JR faces Atlanta



About a dozen people have gathered at the corner of Auburn Avenue and Hilliard Street in Old Fourth Ward to watch today’s most talked about street artist put up a mural. JR, as the Parisian artist is known, climbs the frame of a three-story scaffold, maneuvering around its bars and through each landing’s hatch like it’s a jungle gym. JR’s preferred medium is wheatpaste, essentially gluing a paper image to a wall. His team of assistants follows one by one, quickly filling in the levels below him. The 30-foot-by-40-foot black-and-white photograph is unfurled in long strips, slowly revealing a trio of young men carrying signs, one of which says, “NO MORE HUNGER.”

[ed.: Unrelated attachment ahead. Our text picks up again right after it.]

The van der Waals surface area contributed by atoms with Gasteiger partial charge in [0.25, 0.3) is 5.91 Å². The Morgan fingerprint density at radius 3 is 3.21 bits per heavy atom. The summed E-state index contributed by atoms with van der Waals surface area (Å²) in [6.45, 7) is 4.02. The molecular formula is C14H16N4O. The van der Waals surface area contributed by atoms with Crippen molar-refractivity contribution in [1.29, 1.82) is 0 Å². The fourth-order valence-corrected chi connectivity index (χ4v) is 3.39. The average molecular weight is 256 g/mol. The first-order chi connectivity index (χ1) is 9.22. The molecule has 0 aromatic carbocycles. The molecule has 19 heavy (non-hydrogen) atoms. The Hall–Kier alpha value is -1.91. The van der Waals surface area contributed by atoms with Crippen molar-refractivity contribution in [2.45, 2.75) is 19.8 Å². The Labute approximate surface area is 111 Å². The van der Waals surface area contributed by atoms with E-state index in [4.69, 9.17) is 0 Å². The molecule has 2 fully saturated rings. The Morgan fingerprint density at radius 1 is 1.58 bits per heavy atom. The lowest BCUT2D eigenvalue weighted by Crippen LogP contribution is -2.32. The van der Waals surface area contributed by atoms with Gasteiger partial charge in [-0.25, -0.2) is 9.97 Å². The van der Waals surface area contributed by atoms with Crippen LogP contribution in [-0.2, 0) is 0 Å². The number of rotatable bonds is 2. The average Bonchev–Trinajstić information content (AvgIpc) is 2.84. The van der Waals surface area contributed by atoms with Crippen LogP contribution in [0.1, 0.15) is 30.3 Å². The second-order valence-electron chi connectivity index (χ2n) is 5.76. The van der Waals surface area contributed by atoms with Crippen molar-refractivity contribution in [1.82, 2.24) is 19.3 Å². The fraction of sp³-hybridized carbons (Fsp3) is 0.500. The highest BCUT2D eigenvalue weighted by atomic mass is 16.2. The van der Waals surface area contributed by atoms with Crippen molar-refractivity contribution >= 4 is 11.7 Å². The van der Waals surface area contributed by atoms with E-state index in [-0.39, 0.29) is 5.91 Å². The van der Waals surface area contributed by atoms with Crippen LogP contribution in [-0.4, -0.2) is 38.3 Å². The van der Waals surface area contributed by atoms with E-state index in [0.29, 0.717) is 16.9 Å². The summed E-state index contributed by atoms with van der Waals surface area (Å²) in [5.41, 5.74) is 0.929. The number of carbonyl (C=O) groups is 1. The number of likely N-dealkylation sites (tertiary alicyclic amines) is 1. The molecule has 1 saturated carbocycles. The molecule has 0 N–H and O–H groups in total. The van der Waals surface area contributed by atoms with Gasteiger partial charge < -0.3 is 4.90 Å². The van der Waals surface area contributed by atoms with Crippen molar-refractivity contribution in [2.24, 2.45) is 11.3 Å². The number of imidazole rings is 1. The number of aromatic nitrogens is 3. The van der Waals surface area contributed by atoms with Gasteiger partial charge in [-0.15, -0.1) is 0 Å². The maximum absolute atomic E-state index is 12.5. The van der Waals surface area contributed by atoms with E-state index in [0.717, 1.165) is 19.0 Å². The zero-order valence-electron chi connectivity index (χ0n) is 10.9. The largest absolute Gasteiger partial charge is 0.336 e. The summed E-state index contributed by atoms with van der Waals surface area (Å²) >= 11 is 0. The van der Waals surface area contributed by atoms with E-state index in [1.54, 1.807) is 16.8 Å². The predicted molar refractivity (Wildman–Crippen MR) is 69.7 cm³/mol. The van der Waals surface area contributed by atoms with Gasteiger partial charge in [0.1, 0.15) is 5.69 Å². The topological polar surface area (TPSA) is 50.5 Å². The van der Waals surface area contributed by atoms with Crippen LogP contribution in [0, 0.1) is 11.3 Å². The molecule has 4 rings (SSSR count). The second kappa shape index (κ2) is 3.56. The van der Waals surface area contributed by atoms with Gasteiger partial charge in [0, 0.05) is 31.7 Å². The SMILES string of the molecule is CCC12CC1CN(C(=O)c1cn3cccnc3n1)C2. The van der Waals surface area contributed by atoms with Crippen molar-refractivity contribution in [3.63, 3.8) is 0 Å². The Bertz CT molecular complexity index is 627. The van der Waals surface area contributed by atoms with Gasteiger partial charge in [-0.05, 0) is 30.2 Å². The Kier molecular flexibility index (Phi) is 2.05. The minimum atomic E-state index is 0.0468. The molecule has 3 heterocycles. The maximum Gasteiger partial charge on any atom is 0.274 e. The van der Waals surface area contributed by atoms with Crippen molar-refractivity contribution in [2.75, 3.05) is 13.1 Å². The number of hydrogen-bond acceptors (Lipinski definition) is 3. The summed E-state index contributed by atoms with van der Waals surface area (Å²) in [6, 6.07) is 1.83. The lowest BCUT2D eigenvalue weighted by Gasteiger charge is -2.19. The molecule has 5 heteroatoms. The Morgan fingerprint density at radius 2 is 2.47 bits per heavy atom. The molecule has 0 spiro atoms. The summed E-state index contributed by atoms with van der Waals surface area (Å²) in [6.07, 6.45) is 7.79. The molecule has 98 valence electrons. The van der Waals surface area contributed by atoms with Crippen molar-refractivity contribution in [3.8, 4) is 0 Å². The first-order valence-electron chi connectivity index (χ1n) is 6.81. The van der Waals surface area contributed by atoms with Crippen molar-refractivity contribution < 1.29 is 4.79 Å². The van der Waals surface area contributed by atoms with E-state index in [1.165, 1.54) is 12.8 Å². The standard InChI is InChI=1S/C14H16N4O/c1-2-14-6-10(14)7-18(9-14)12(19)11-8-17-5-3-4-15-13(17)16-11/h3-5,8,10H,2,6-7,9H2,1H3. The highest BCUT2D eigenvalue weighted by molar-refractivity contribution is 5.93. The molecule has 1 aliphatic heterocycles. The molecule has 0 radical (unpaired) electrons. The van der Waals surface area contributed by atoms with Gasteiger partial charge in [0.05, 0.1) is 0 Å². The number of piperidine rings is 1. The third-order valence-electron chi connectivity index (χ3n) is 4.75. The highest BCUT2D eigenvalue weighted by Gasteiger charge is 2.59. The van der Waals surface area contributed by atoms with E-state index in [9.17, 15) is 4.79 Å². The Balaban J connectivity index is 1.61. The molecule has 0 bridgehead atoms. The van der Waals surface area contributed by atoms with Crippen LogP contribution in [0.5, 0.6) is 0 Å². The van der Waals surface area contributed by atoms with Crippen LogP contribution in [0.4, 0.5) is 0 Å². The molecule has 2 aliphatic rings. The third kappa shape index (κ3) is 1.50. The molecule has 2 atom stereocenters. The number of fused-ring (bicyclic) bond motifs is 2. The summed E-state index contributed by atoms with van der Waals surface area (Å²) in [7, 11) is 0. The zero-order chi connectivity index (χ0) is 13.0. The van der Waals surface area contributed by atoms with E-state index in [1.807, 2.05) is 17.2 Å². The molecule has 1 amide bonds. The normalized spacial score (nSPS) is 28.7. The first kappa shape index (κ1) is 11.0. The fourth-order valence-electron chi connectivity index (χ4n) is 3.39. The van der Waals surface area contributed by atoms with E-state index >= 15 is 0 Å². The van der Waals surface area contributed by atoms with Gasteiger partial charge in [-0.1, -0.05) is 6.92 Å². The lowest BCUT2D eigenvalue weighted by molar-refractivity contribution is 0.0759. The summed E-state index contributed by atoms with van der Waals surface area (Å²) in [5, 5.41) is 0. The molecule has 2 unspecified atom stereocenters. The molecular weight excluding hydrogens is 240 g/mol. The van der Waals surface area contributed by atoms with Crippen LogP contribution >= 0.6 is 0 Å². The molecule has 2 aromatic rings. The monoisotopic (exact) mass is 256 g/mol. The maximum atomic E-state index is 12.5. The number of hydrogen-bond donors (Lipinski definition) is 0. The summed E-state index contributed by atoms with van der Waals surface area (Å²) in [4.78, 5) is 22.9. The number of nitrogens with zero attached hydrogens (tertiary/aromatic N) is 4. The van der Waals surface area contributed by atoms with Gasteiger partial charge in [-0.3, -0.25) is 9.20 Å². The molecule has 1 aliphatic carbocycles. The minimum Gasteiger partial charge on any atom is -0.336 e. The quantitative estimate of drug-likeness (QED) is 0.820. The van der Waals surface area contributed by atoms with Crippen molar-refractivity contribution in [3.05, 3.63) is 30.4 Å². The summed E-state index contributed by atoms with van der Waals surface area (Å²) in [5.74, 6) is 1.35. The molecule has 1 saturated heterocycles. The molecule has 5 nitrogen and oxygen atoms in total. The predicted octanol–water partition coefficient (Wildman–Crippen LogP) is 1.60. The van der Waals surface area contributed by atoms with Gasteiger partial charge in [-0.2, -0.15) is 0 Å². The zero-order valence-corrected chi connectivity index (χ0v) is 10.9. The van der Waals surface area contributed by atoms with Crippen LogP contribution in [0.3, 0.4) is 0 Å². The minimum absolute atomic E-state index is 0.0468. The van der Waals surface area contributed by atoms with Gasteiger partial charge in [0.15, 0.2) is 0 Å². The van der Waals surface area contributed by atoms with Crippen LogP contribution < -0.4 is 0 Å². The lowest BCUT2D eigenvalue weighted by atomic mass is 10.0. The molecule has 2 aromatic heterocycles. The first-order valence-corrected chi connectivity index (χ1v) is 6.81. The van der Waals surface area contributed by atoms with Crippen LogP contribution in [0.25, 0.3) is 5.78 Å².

The image is a reproduction of a Steven Blum photograph from the Poor People’s Campaign of 1968, a civil rights demonstration envisioned by Rev. Martin Luther King Jr. and the Southern Christian Leadership Conference and realized shortly after King’s death. A few hours later and a couple of blocks down the road at Edgewood Avenue and Hilliard Street, JR and his team begin swift work on a second mural. This one’s a dramatic still from the 1963 March on Washington taken by Flip Schulke. The opportunity to commemorate this month’s 50th anniversary of the march and MLK’s “I Have a Dream” speech in the neighborhood where the civil rights hero grew up is what piqued JR’s interest in Atlanta, and ultimately helped Living Walls get him here. click here 


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